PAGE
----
[VIDEO] Clark Announces New Funding to Support Mining in British Columbia
British Columbia’s mining sector is getting a makeover.
On Monday, BC Premier Christy Clark announced plans to increase the base budget for the Ministry of Energy and Mines by $6 million, as well as help to establish a Major Mines Permitting Office to improve mine permitting and turnaround times for notice of work permits.
“Up to 10 new mines are expected to proceed in the next few years and this new funding will make sure we are ready to support these projects and ensure the safety of this important industry as it continues to grow,” said Premier Christy Clark.
"B.C.’s mineral exploration and mining industry is a great comeback story and today we have a significant opportunity to create thousands of jobs by opening new mines and expanding existing ones."
As of today, there are currently 30 mining projects in the environmental assessment and permitting processes. Only 10 of those, however, will actually proceed in the next few years.
• The Avanti Kitsault project, located in Northwestern B.C., just received its environmental assessment certificate in March 2013. The project will employ 30 workers for the next 15 years.
• In 2012, the Red Chris mine in Northwestern B.C. received its mines act permit. The project is expected to create 300 new jobs.
• The Seabridge Gold’s KSM project, which received its environmental assessment certificate in 2014, is expected to employ over 1,000 employees for the next 50 years.
“[The] Government understands that resource development is the backbone of our economy, creating local demand for goods and services and supporting tens of thousands of family-sustaining jobs throughout communities across B.C,” said government spokesperson, David Haslam.
The government also announced it will extend the $10 million mining flow-through share tax credit program to the end of 2015 to support investment in mining exploration. In addition, new permit fees for mines in B.C. are expected to raise an additional $3 million per year, however, exploration companies will not be charge.
“Today’s announcement of the Major Mines Permitting Office demonstrates that the government continues to take steps each year to improve the permitting process for the industry,” said Gavin C. Dirom, president and CEO of the Association for Mineral Exploration British Columbia.
“And we appreciate that permitting fees will not be applied to exploration activities because such activities do not generate revenue. We are also very pleased to see the continuation of the flow-through share program for 2015, which will encourage more companies to explore for minerals in the province.”
Since 2001, B.C. has increased its exploration spending in Canada from 6 percent to 21 percent. Five new mines have opened, creating over 1,300 new jobs, and seven major mine expansions have been given approval. Currently, BC’s mining sector employs approximately 30,000 workers with an average annual salary of $114,000.
Global iron ore production to recover by 5.1% in 2021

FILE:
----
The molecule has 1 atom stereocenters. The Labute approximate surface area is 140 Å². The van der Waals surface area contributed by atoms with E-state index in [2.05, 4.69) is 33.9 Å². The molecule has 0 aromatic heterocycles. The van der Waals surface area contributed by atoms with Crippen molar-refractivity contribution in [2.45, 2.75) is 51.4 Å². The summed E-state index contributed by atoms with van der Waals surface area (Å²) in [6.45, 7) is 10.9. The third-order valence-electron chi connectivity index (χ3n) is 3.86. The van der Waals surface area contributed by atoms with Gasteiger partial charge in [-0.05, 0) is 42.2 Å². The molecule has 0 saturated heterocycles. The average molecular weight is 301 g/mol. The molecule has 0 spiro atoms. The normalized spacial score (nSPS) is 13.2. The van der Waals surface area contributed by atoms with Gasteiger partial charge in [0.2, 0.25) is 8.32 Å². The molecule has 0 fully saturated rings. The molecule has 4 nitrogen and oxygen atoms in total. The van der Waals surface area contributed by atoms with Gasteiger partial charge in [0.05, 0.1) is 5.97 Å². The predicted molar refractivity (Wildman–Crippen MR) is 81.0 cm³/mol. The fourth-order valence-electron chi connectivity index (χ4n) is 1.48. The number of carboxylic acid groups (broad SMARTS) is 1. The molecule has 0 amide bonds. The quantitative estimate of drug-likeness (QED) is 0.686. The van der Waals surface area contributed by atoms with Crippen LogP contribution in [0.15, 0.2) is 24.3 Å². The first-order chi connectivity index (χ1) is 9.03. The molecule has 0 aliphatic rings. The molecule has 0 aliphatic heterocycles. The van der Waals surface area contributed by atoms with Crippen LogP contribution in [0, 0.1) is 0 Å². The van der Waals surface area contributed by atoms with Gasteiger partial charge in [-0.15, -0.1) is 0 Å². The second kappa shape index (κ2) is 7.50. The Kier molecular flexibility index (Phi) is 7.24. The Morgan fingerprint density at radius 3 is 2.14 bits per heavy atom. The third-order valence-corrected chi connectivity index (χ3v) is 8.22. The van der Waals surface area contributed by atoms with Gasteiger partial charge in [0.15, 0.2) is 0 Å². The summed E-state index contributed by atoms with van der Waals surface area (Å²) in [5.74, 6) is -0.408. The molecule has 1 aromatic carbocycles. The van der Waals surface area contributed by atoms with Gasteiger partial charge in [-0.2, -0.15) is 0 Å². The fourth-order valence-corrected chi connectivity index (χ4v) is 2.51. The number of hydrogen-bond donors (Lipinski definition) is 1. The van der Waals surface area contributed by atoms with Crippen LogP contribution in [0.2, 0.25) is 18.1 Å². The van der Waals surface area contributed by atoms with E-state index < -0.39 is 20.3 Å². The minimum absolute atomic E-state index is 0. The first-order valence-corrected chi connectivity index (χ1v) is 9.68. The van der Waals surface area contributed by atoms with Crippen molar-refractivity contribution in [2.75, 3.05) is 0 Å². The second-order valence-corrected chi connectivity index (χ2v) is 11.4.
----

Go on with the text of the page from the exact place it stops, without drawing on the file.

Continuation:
Global iron ore production fell by 3% to 2.2bnt in 2020. Global production is expected to grow at a compound annual growth rate (CAGR) of 3.7% to 2,663.4Mt between 2021 to 2025. The key contributors to this grow will be Brazil (6.2%), South Africa (4.1%), Australia (3.2%) and India (2.9%). Key upcoming projects expected to commence operations include South Flank in Australia (2021), Zulti in South Africa (H2 2021), Serrote Da Laje in Brazil (H2 2021) and Gudai-Darri (2022), according to GlobalData, a leading data and analytics company.
Vinneth Bajaj, Associate Project Manager at GlobalData, comments: “Declines from Brazil and India were major contributors to the reduced output in 2020. Combined production from these two countries fell from a collective 638.2Mt in 2019 to an estimated 591.1Mt in 2020. The reduced output from the iron ore giant, Vale, was the key factor behind Brazil’s reduced output, while delays in the auctioning of mines in Odisha affected India’s output in 2020.
“Miners in Australia were relatively unaffected by COVID-19 due to effective measures adopted by the Australian Government, while a speedy recovery in China led to a significant 10.4% increase in the country’s iron ore output.”
Looking ahead, the global iron ore production is expected to increase by 111.3Mt to 2,302.5Mt in 2021. Rio Tinto is expected to produce up to 340Mt of iron ore, while BHP has released production guidance of 245–255Mt, supported by the start of the Samarco project in December, which is expected to produce between 1–2Mt.The company has retained its guidance for Australian mines at 276–286Mt on a 100% basis, due to scheduled maintenance work at its ore handling plant and tie-in activity at the Area C mine and South-Flank mine.
Bajaj added: “The remaining companies are expected to produce more than 600Mt of iron ore, including FMG, whose production is expected to range between 175–180Mt supported by its Eliwana mine that commenced operations in late December 2020, and Anglo American, which is expecting to produce between 64–67Mt. Vale is expected to resume 40Mt of its production capacity, taking its overall production capacity to 350Mt in 2021, with production guidance of 315-335Mt.”